Thursday, April 30, 2009


I just realized that my philosophies for buying beer and watching movies are pretty close to the exact same. The two synapses never fired at the same time until I went to the Peoria Theater this weekend with a couple friends to see Adventureland. Peoria Theater serves beer and shows mostly indie flicks that would not have come to Peoria otherwise.

Anyways, here it is: The first few times I bought beer back in the day, it went like this, "Um, what the hell do we get? I dunno, might as well play it safe and buy Bud Light, that seems like the standard beer."

Then, after a while, you start to realize that there is nothing notable about Bud Light, Budweiser, MGD, Miller Lite or Coors other than the advertising. They have funny commercials and constantly update the graphic design of their labels. The drink is fucking watery, will not offend any sensibilities and barely tastes like beer (Budwieser full-flavor excluded). Then you start to notice, "wait a second, this shit is expensive is hell — not super-expensive — but pricey for flavorless beer nonetheless." These bland, lemming-following beers are the overblown, overrated middle brow cinema enjoyed by the Academy and boring housewives across America. It's your Benjamin Buttons, the Titanics, the Cast Aways, A Beautiful Mind, Dances with Wolves, Rain Man, etc. These are perfectly fine movies with nothing to say and mountains of hype.

So after experimentation with the popular domestics, empty wallets lead directly to Hamms, High Life, Old Style and PBR, all of which actually have flavor, don't worry about the graphic design of their labels, and know exactly what they are — American lagers not afraid of tasting like beer and showing flaws. (Sure, they've been bought by the same companies that own Bud and Miller, but whatever.) These are the B-movies, low budget indies and pulpy genre fare that litter my Netflix que. Films that take pride in working on a tight budget, and often have their tongues planted firmly in cheek.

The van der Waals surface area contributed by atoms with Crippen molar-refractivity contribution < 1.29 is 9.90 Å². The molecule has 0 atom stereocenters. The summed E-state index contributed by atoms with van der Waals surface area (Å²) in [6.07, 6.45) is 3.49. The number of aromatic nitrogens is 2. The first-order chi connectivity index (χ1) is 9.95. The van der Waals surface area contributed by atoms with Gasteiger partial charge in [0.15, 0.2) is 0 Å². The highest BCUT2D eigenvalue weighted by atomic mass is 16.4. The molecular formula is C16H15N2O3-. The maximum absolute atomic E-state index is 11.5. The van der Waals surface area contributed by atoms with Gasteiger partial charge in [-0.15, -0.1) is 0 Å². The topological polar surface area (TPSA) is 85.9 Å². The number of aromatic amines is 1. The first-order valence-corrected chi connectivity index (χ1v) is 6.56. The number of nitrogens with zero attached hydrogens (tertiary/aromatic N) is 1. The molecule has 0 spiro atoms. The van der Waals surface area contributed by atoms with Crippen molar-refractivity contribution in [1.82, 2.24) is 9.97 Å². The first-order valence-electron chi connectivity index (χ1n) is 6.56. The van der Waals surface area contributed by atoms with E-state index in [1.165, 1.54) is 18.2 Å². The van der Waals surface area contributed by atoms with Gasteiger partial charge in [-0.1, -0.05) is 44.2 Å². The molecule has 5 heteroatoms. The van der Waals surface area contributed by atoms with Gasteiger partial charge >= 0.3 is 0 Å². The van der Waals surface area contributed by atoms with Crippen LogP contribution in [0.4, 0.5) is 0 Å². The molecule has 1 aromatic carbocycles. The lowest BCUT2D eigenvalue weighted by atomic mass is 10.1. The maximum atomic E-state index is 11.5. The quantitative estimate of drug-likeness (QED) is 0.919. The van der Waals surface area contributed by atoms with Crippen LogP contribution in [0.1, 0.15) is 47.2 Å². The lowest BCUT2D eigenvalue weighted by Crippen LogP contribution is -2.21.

When I show up at a party with PBR or Old Style, at least two people inevitably ask sarcastically if I'm "trying to keep it classy," or some other snark about not drinking Bud Light, etc. Then I just tell them at least I'm not the idiot that shelled out over $20 for a bunch of flavorless beer after seeing too many Bud commercials during football games. And if they are drinking Coors, I let them know that they probably don't like the taste of beer.

Finally you have the microbrews of the US, and imports. I don't have to go in depth, you get the metaphor — foreign films and art house films. They are good, but occasionally get a little full of themselves, just like the beer snobs who take the hops a little too seriously. I'm a snob when it comes to film in the same way. The directors and writers have something to say, and this is going to become tedious, so just write the rest of this paragraph in your head.

I just try to keep my movie and beer choices as far away from the middle (Bud Light) as possible. On the one end of the spectrum is PBR, and on the far other is Guinness, etc. The middle is boring, and at worst dishonest. If you are going to spend money, buy something with some flavor, but for the day-to-day, let's try and save some change and stick to cheap beer that actually tastes like beer. Blah blah blah.

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